1950s

fishing industry; commercial fishing; salmon fishing; trout fishing; net fishing

Skye and Lochalsh Archive Centre

David Banks: West Highland Salmon Fisheries Co Ltd (documents)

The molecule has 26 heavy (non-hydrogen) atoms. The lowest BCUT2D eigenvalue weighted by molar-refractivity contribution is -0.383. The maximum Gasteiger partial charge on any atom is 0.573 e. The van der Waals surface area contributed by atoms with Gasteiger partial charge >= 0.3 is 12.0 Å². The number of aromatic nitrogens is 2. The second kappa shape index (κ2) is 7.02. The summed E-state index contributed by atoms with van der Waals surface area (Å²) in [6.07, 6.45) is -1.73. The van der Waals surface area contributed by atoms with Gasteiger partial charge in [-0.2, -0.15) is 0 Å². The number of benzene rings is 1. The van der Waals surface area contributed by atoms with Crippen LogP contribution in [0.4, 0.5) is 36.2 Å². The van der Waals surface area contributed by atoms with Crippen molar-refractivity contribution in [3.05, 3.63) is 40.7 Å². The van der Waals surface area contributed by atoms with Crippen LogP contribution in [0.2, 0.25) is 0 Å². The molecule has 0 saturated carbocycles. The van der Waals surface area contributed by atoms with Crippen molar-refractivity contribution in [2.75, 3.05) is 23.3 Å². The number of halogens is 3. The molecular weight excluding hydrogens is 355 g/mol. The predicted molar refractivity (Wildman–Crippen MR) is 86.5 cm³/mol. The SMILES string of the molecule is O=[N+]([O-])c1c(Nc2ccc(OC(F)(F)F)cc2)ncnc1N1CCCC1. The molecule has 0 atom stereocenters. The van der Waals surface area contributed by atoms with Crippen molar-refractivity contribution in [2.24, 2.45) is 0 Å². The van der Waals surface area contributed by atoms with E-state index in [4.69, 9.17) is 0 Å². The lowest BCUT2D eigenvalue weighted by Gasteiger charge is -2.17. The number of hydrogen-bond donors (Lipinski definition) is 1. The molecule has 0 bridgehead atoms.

James Banks, owner of the sea salmon fishing around Skye, wrote this letter to Neil Angus Nicolson at Bayfield, Portree in February 1953. Banks had a house at Bayfield and lived there during the salmon fishing season. Nearby were sheds where the boats and equipment for his business were stored during the winter months. There was also an area for hanging nets for cleaning and repairing. Neil Angus Nicolson was foreman and net man for Banks and the employee who was paid year round to keep an eye on the equipment and carry out maintenance work during the off season. Banks wrote often to Nicolson to discuss what work was required, what they had to plan for and to keep up to date with other employees. <br /> <br /> In this letter he discusses the best date to launch "Nereid". The "Nereid" was the boat used to travel between the salmon stations at Staffin, Braes and Raasay and it carried ice, equipment and supplies as well as fish. The "Nereid" was kept in the boatshed at Bayfield over the winter months and hauled down to the shoreline ready for launching. As Banks discusses, this was dependent on the tide and wanted advice from Nicolson regarding the right time for the launch. <br /> <br /> Banks also mentions MacIntyre in Mallaig who was a marine engineer. Banks had written to him in January discussing an insurance claim and enclosed cheque that would allow MacIntyre to go ahead with his 'side of the arrangements'. In this letter, Banks also discusses the tides, stressing the importance of getting the boat in the water and down to Mallaig to do the repairs in good time before the salmon fishing season began.<br /> <br /> <br /> <b>West Highland Salmon Fisheries Co Ltd</b><br /> In 1944 James Banks & Sons, Perth bought the sea salmon fishing lease for the Kilmuir Estates, Skye from A Powrie & Co, and formed the West Highland Salmon Fisheries Co Ltd to operate the lease. The company continued until 1962 when it was sold to Kenneth Matheson, Portree. <br /> <br /> When Banks and Sons took over the lease there were fishing stations at Lealt, Rigg (Borreraig), Staffin, Portree, Camustianavaig, Balmeanach and Brochel Castle (on Raasay). In 1956, Balmeanach and Camustianavaig merged to become the Braes station, with three men employed, while the others usually had four-man crews. The company employed about 28 men each year with jobs being offered to the same men each season before new workers were hired. <br /> <br /> The season began late April/early May and ran through to the end of August. Several men were also employed during the winter months to take ice down from the dam at Sluggans for storage at the ice house at Portree harbour. Each crew member would receive a contract with information on wages, proposed bonus scheme and work hours and were provided with oilskins and rubber boots. <br /> <br /> The catch was divided into salmon, grilse and trout, with grilse numbers being the highest. The total annual catch was approximately 3000 fish in the late 1940s and early 1950s. A record high of nearly 10,000 fish were caught in 1957. <br /> <br /> <br /> This image may be available to purchase.<br /> For further information about purchasing and prices please email<br /> <a href="mailto: skyeandlochalsh.archives@highlifehighland.com ">Skye and Lochalsh Archives</a>